Hate crime legislation needed ‘as matter of urgency’

Review under way as State one of minority of EU nations that does not have law on issue

Some 245 reports of racist crimes were made through the State’s tracking system, the European Network Against Racism (Enar), between July-December 2016. File photograph: Frank Miller

Some 245 reports of racist crimes were made through the State’s tracking system, the European Network Against Racism (Enar), between July-December 2016. File photograph: Frank Miller

 

Legislation used to deal with hate crime in the Republic is “wholly inadequate” and must be replaced to meet the needs of people being attacked because of their identity, it has been claimed.

Experts in hate crime and victims of homophobic and racist crimes appeared before the Oireachtas on Thursday morning calling for the introduction of hate crime legislation “as a matter of urgency”. The newly formed National Steering Group Against Hate Crime joined Fianna Fáil TD Fiona O’Loughlin in presenting a Private Members’ Bill calling for all political parties to support the introduction of the law.

The National Steering Group includes organisations representing minority ethnicity, LGBT and traveller communities, elderly people, disabled communities and experts in the area of hate crime.

At present, if a criminal offence or public order offence is committed with a racist or homophobic motive, it is prosecuted through the wider criminal law system. The Republic is one of a small minority of EU countries that does not have legislation in place to deal with hate crime.

Some 245 reports of racist crimes were made through the State’s tracking system, the European Network Against Racism (Enar), between July-December 2016, marking a significant rise on the previous six months according to data released earlier this week. The racist crime monitoring system received 190 reports in the first six months of 2016.

This data contrasts with the information on hate crime provided by the Central Statistics Office (CSO) which gathers statistics from the Garda Pulse system. According to the CSO, there were a total of 153 racially or religiously motivated crimes in the first nine months of 2016. The full statistics on 2016 are not yet publicly available.

Discourages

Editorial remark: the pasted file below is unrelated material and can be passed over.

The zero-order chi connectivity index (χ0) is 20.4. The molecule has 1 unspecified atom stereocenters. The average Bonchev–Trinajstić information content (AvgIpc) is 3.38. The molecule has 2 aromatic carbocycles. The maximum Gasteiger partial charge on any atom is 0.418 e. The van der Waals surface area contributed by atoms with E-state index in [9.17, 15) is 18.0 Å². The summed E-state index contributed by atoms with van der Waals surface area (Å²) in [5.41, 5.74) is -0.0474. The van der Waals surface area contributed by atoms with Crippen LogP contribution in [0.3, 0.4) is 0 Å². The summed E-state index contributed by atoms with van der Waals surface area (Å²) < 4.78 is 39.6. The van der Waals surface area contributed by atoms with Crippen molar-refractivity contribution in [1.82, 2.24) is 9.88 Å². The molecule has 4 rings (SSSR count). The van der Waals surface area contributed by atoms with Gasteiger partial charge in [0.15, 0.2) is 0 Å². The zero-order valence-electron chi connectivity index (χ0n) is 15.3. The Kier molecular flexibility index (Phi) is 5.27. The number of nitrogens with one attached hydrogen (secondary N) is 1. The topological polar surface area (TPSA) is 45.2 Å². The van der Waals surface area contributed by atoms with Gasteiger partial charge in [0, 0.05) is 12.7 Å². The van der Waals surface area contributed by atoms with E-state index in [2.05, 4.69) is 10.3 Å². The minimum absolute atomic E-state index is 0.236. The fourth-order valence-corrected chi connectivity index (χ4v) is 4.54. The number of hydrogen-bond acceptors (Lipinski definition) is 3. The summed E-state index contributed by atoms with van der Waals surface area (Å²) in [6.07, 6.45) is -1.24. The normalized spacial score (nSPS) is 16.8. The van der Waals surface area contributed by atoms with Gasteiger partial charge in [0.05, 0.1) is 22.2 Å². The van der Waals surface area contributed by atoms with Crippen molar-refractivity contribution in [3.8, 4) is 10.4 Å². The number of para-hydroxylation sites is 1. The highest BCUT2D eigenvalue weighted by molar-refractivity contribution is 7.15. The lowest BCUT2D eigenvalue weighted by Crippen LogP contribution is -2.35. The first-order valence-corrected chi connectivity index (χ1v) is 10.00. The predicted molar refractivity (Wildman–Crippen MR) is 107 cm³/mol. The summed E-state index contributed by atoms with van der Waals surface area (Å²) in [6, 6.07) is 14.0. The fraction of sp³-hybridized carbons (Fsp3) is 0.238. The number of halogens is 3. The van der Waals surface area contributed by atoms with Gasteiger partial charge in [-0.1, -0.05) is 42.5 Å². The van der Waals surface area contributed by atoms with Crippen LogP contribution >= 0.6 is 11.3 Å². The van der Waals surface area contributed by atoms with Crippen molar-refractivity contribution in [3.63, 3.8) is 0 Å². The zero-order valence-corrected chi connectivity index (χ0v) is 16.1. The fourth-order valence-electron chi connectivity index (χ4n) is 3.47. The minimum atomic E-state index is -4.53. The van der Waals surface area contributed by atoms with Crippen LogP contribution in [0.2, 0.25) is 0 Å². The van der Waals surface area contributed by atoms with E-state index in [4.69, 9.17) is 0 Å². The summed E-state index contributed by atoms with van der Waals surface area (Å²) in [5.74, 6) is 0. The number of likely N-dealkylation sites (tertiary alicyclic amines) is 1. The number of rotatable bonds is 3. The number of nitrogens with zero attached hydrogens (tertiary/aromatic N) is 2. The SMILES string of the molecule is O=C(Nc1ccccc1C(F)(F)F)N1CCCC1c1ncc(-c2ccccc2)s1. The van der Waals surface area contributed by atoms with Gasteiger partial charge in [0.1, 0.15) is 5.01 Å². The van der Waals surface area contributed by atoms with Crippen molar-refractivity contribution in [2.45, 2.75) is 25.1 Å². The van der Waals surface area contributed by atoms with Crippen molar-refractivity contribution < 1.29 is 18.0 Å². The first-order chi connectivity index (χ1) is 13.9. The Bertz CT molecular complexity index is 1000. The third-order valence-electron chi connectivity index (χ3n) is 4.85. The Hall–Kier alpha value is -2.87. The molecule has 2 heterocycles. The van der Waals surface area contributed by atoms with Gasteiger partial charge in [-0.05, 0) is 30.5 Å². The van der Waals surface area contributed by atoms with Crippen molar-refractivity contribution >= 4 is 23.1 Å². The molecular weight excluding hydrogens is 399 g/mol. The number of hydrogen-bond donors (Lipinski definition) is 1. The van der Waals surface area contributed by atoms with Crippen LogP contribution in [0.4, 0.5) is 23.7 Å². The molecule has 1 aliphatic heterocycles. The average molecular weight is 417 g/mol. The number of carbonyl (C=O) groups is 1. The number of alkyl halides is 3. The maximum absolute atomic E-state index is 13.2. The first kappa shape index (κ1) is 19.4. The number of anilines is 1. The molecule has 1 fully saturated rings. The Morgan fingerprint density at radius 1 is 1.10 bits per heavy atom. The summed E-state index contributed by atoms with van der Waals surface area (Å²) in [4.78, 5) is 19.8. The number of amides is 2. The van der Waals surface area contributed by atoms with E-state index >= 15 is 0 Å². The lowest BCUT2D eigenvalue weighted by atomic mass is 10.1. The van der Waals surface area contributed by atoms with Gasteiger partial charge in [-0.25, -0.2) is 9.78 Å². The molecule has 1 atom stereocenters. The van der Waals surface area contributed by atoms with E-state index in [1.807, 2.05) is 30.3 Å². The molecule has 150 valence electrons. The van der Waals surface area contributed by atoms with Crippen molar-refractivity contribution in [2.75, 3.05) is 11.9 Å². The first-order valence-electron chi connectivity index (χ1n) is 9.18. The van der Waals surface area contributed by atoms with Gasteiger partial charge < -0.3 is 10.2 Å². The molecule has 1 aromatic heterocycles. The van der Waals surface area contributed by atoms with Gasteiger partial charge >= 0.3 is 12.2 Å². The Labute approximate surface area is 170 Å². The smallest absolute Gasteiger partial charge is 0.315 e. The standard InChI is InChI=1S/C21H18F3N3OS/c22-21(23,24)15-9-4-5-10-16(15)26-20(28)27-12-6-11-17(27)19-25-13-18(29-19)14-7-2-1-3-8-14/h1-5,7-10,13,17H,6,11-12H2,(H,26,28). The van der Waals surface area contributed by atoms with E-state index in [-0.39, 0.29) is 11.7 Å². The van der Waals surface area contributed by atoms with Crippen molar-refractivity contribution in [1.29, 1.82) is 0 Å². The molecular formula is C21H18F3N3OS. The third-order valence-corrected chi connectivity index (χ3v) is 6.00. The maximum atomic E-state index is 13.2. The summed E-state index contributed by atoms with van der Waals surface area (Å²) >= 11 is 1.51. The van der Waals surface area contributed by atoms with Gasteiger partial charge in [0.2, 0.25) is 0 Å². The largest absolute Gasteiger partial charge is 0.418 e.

Dr Amanda Haynes, senior lecturer in sociology at the University of Limerick and co-director of the Hate and Hostility research group which is part of the National Steering Group, says the absence of hate crime legislation discourages people from reporting crimes to the Garda pulse system. They worry the authorities will be unable to properly document the nature of the attack they have suffered and thus “withdraw from the public sphere. The lack of hate crime impacts on people’s sense of belonging and belief in whether the State values them.”

Dr Haynes says the current legislation is designed to address hate speech and is “not suited to addressing crimes motivated by hate such as criminal damage, arson, harassment and assault”.

She warns that the “hate” element of crimes is still not being reflected in a perpetrator’s criminal record. “There is no naming of the offence,” she said. “It would just be a public order offence.”

“When somebody is a victim of an assault and targeted for something that’s fundamental to who they are, they are more likely to suffer from sleep loss, depression and anxiety,” said Dr Haynes. “The effects of the attack are magnified because they’re targeted because of who they are.”

In its Migrant Integration Strategy published last month, the Department of Justice states that the current legislation which deals with hate crime will be reviewed with a view to “strengthening the law against hate crime, including in the area of online hate speech” in 2017.

Asked for further details, a spokesman for the department said the review into the Prohibition of Incitement to Hatred Act was “ongoing” and would be completed “as soon as possible”. He said behaviour amounting to hate crime was currently being addressed through the 1989 Act and “wider criminal law”.

Shane O’Curry from Enar Ireland, who appeared before the Oireachtas on Thursday, says gardaí are at a disadvantage as they are not provided with the tools or training for dealing with crimes of this nature.

“A review of the 1989 incitement of hatred act is not adequate at all,” he said. “It’s a wholly inadequate piece of legislation. We need robust hate crime legislation but we also need an across the board undertaking by the State driven with leadership from above to remove the barriers of racism and discrimination from every level of society.”